Anthropology - Archaeology
1984, Ph.D. in Anthropology, University of Utah
1978, University of Pittsburgh
1976, M.A. in Anthropology, University of Nevada, Reno
1973, B.A. in Anthropology, cum laude, University of Utah
RESEARCH INTERESTS: North American archaeology, archaeological method and theory, evolutionary ecology, ethnoarchaeology; Great Basin, Near East COURSES TAUGHT: ANTH 1030 World Archaeology, ANTH 3300 Archaeology in North America, ANTH 4980 History and Theories of Anthropology, ANTH 5340/6340 Archaeology of the Desert West, ANTH 6410 Writing for Archaeologists
Dr. Simms received his Ph.D. in 1984 from the University of Utah and began working at Utah State University in 1988. His first archaeology experience, in 1972-73, was under the tutelage of the legendary "Dark Lord,” Jesse D. Jennings at the University of Utah. Since then he has had the chance to learn from other great field archaeologists by doing archaeology in the western and southeastern United States. Dr. Simms has also studied at the University of Nevada, Reno and the University of Pittsburgh. Each of these schools had theoretically sophisticated scholars who showed him that questions are more powerful than the answers.
Dr. Simms' general interests are the prehistory of the American Desert West, archaeological method and theory, paleoecology, ethnoarchaeology, and evolutionary/behavioral ecology. He also enjoys the history and theory of anthropology. Between 1986 and 1997, Dr. Simms studied the ethnoarchaeology of Bedouin in Jordan. In the 2000s, Dr. Simms turned his attention to science writing and produced two books. One, Ancient Peoples of the Great Basin and Colorado Plateau (2008), is a general synthesis of western prehistory. The other,Traces of Fremont: Society and Rock Art in Ancient Utah (2010) employs the stunning photography of rock art and artifacts by Francois Gohier as a vehicle to propose new thinking on the nature of the Fremont culture.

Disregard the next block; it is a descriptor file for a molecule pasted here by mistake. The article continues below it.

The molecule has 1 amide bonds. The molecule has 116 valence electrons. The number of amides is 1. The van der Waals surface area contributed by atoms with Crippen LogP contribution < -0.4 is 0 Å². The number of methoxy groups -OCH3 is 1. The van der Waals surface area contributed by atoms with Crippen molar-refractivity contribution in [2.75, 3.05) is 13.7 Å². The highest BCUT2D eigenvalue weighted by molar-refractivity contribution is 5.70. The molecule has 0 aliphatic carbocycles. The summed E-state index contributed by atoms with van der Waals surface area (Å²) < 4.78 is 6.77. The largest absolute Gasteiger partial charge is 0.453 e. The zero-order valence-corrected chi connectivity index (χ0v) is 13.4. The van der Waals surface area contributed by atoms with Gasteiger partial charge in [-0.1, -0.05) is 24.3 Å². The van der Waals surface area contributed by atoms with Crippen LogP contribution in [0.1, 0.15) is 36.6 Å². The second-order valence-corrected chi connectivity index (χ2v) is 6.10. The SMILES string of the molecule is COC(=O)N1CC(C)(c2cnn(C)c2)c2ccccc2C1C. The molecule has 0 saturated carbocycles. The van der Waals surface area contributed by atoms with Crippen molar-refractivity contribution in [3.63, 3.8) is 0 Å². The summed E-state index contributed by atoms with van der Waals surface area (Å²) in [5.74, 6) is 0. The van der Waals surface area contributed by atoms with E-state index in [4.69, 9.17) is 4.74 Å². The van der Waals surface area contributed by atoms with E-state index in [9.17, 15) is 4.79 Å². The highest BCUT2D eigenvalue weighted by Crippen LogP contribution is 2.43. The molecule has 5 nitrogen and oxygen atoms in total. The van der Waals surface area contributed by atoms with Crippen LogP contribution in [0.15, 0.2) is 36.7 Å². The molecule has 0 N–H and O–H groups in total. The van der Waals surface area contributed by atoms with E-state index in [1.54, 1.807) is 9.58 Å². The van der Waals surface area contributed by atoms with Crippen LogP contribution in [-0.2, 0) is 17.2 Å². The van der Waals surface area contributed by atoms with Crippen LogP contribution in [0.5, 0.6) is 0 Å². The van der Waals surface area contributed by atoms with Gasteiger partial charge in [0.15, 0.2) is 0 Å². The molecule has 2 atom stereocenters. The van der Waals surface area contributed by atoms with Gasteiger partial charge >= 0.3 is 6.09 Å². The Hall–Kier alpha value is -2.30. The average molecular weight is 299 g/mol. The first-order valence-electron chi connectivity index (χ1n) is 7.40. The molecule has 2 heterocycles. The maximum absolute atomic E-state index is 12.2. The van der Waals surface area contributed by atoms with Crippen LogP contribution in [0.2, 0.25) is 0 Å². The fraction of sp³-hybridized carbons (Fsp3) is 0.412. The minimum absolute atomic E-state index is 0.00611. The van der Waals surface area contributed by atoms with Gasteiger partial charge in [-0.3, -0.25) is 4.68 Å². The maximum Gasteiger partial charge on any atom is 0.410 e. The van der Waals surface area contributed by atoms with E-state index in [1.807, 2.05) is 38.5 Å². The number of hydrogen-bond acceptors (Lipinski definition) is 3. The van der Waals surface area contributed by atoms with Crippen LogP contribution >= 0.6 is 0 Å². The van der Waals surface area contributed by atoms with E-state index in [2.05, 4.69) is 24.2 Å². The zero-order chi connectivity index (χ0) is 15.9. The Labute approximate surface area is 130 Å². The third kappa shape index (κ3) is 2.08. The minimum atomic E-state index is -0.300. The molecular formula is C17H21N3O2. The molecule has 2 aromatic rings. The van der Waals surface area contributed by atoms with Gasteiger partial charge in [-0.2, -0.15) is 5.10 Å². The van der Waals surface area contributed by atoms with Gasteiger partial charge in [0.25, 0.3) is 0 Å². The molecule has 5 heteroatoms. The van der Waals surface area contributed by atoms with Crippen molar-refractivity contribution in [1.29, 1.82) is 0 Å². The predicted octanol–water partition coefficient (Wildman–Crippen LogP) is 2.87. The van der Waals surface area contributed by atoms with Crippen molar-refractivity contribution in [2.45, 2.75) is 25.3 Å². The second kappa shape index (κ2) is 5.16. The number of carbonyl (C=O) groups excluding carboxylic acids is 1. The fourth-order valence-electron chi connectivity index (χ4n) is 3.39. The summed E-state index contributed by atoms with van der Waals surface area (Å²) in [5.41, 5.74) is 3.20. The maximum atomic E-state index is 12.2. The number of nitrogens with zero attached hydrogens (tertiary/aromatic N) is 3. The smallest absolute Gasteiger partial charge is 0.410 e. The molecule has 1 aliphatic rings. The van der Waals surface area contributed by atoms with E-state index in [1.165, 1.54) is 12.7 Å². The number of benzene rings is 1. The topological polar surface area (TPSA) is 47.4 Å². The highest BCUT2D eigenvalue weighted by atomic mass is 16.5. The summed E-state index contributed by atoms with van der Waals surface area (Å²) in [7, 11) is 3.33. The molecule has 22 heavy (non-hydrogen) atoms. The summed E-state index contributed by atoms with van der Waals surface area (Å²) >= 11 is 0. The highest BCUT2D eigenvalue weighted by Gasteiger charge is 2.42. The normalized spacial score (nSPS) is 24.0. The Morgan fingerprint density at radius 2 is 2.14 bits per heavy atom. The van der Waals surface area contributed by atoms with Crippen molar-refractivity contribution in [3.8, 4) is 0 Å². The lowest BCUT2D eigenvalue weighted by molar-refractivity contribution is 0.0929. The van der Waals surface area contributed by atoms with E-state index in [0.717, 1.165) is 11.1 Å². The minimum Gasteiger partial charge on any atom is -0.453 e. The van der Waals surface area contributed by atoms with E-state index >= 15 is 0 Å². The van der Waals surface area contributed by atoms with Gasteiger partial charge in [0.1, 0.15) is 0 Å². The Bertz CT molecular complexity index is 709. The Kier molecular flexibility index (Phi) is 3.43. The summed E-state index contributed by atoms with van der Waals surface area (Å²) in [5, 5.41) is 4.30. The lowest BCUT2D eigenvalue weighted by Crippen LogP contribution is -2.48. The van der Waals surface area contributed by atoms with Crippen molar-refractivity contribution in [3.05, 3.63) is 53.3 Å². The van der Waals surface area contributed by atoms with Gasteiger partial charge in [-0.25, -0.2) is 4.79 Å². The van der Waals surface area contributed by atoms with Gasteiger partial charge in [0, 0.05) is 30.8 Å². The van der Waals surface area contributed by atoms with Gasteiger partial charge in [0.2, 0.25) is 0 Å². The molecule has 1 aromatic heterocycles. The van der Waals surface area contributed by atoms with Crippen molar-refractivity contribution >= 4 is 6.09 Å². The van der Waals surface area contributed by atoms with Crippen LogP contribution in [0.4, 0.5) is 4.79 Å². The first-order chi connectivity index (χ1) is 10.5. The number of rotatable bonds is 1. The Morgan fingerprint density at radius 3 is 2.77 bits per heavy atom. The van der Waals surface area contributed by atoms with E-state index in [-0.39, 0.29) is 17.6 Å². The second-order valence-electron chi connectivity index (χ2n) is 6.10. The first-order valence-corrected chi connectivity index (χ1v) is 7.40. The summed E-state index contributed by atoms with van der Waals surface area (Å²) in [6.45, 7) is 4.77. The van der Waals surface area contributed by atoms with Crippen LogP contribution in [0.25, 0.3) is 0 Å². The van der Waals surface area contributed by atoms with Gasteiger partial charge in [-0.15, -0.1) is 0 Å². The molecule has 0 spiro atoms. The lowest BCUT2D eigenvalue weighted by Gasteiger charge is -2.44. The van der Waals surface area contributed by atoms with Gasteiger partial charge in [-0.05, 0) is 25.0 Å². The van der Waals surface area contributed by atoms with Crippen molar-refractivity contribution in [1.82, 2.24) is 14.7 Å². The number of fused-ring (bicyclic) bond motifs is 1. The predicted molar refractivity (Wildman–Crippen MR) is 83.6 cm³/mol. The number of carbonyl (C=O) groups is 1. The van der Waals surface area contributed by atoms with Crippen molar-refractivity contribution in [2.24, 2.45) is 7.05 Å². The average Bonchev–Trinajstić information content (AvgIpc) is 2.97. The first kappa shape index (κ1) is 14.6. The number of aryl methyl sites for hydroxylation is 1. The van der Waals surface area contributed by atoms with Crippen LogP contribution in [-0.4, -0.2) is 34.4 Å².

Recent research includes the rediscovery of a Fremont irrigation system shown to Noel Morss near Capitol Reef National Park in 1928. Successful rediscovery, with survey, excavation, and remote sensing from 2010-2014 now documents a 4.5 mile long ditch. Analyses include chronology employing optically stimulated luminescence dating, agricultural economics, and experimental archaeology. Simms also worked on the Ute Trails Project in western Colorado in 2014 with colleagues at Dominguez Archaeological Research Group, Grand Junction. He collaborates with USU Geologist Joel Pederson on OSL dating of agricultural terraces near Moab, Utah and on dating rock art such as the Great Gallery in Canyonlands National Park. He continues long term collaboration with Andrew Ugan (Far Western Anthropological Research Group, Davis, California) on topics in human behavioral ecology.